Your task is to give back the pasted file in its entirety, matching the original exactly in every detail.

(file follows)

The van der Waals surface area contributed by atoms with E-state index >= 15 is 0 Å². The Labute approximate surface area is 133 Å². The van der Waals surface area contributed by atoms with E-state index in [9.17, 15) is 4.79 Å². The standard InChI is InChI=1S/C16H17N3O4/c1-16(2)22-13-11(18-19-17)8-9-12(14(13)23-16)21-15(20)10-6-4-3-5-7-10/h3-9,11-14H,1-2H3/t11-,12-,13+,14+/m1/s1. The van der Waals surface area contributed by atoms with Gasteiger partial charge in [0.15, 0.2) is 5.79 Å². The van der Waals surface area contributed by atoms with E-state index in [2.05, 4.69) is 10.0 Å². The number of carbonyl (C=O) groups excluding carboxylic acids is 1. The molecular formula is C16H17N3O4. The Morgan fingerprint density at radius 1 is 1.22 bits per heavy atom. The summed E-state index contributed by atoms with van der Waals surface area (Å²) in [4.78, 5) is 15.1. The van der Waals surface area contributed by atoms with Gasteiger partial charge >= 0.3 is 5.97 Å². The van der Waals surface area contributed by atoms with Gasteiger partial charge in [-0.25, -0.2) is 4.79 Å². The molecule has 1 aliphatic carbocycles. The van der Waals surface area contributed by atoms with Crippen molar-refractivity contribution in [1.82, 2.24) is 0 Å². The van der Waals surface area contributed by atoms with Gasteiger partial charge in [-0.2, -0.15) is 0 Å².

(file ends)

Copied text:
The van der Waals surface area contributed by atoms with E-state index >= 15 is 0 Å². The Labute approximate surface area is 133 Å². The van der Waals surface area contributed by atoms with E-state index in [9.17, 15) is 4.79 Å². The standard InChI is InChI=1S/C16H17N3O4/c1-16(2)22-13-11(18-19-17)8-9-12(14(13)23-16)21-15(20)10-6-4-3-5-7-10/h3-9,11-14H,1-2H3/t11-,12-,13+,14+/m1/s1. The van der Waals surface area contributed by atoms with Gasteiger partial charge in [0.15, 0.2) is 5.79 Å². The van der Waals surface area contributed by atoms with E-state index in [2.05, 4.69) is 10.0 Å². The number of carbonyl (C=O) groups excluding carboxylic acids is 1. The molecular formula is C16H17N3O4. The Morgan fingerprint density at radius 1 is 1.22 bits per heavy atom. The summed E-state index contributed by atoms with van der Waals surface area (Å²) in [4.78, 5) is 15.1. The van der Waals surface area contributed by atoms with Gasteiger partial charge >= 0.3 is 5.97 Å². The van der Waals surface area contributed by atoms with Gasteiger partial charge in [-0.25, -0.2) is 4.79 Å². The molecule has 1 aliphatic carbocycles. The van der Waals surface area contributed by atoms with Crippen molar-refractivity contribution in [1.82, 2.24) is 0 Å². The van der Waals surface area contributed by atoms with Gasteiger partial charge in [-0.2, -0.15) is 0 Å².